"Star Trek Beyond" (2016) - Rated PG-13 / Runtime: 120 minutes
Directed by Justin Lin
Review by: JJ Mortimer
I may be in the minority on this one, but I thought the "critically-acclaimed," often-lauded-as "original" Star Trek Beyond was not very good. It's a decent "fantasy" film, but as a good "science fiction" film, this Star Trek is not. This film feels more simplified and less convoluted in plotting than its two predecessors, but to its detriment feels more like a two-hour "away mission" or a second act of a larger story than it does a fully fleshed-out motion picture.
This movie could have been directed by Roland Emmerich and it would actually have been better, believe it or not. That's how much I disliked this as a Star Trek film.
From director Justin Lin of the Fast and the Furious franchise, Star Furious Trek Wars - Beyond starts off with what feels like the seventeenth time the U.S.S. Enterprise has carelessly, and unemotionally, been destroyed for the sake of plot. In 1984s The Search for Spock, when the decision was made to sacrifice the ship, it was emotional and tragic, like losing a skin-and-blood character that has been established and cared for over the course of many years. The Enterprise has arguably more at stake as an actual character than some of the human characters in the movies and television shows. As a kid, watching Spock die in Wrath of Khan was sad, but I would argue that watching the Enterprise course across the sky in a fireball of debris was almost equally as tragic
In Star Trek Beyond, we are book-ended with a paper mache destruction of the Enterprise that rallies no emotional response and argues the ineffectiveness of "shields." By the end of the film, the crew blankly stares out a window as the A-version of the NCC-1701 Enterprise is constructed in a quick montage that looks like the ship was already being built before the crew had time to take a constipated shit the day after returning from their mission. The ship's completion took less time than an assembly line Toyota in 80s Detroit. The Enterprise is treated like a simple bucket of bolts, and not as a beloved icon of space exploration and discovery. One gets destroyed? Who gives a fuck - build another in three hours.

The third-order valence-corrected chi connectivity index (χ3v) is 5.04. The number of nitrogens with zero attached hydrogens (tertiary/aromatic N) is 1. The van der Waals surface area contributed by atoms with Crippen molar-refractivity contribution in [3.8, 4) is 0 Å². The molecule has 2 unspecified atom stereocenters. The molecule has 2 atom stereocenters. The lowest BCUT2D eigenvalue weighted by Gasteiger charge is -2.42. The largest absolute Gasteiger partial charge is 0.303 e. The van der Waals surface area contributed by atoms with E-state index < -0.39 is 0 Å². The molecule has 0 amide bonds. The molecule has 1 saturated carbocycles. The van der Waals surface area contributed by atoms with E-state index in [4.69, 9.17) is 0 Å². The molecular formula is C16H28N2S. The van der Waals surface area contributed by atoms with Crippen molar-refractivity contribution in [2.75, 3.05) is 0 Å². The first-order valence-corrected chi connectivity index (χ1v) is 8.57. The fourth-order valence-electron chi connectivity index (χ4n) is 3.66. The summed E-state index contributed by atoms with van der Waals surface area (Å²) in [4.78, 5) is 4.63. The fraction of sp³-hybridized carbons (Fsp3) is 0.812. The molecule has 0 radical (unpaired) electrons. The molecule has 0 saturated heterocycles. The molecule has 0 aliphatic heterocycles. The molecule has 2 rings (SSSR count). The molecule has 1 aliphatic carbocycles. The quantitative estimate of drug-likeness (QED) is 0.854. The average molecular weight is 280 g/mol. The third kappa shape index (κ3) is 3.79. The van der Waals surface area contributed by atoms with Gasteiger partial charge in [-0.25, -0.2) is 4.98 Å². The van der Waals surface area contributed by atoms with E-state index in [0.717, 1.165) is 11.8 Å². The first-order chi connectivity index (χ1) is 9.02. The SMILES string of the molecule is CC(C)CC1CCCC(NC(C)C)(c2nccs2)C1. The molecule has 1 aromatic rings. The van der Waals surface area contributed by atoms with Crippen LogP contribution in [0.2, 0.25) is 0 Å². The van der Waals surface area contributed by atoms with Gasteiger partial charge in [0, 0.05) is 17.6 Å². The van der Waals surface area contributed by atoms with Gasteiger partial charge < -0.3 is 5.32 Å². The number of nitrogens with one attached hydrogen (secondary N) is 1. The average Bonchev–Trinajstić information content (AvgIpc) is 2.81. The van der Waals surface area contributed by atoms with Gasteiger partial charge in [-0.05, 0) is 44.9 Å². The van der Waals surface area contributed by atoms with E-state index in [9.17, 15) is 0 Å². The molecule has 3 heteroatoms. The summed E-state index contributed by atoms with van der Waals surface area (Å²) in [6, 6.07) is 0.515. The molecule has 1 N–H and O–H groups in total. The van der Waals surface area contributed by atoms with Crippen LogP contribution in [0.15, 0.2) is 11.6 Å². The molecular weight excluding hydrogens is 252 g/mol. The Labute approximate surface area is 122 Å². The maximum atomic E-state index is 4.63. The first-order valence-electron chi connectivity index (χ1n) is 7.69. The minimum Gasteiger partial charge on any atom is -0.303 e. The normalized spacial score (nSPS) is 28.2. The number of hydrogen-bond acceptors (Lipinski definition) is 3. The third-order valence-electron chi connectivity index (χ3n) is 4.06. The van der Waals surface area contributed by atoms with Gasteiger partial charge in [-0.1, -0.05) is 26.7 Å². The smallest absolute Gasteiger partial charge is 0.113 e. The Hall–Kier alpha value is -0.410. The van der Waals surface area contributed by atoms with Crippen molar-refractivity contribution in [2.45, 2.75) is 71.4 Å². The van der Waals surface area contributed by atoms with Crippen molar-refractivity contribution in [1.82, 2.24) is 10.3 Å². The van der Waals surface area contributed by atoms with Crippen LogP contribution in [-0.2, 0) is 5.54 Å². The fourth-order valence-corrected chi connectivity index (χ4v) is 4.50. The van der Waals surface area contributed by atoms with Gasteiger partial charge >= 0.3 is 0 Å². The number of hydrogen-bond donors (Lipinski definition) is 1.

By the way - fucking plot holes abound and beyoooooooond....
"Hey, fuck drama. Blow some more shit up! We don't want none of this 'intelligence' or 'SCIENCE' in our movie about space exploration and 'SCIENCE'." Star Trek is supposed to be about science and space - the NASA counter-point to the George Lucas 'FANTASY' that is the Star Wars series. In Beyond, never once did I feel at any point that I was learning something scientific. I only blankly stared at the screen trying to figure out what the hell I was seeing during these shaky-cam laser blaster battles that were all shot in the dark. I couldn't see shit, and when you can't see shit, you don't give a shit. I didn't give a shit. Mindless action for the sake of watching "bad guys" die generates hardly any response from me any more. Gone are the days of an Enterprise captain trying to negotiate or settle a dispute. What we are left with is a Kirk that says (and I'm only marginally paraphrasing) they need to insure that they "kill" the bad guy before they progress the story any further.
The bad guy in this film makes no fucking sense. His motivation is non-existent, and if it was explained, I didn't hear or see it. Actually, I meant to say I didn't READ it, because 90% of his lines were in another language and we were given an all-caps subtitling. Filmmakers please be aware that if you want subtitled dialogue to be read easily by audiences, please don't use strange fonts or ALL CAPS, or have the lines do some strange dissolve graphic before and after appearing on screen. Simple yellow font with uppercase letters where they need to be, and lowercase letters following, makes for a seamless transition from reading to seeing the reactions on screen. End rant and tangent.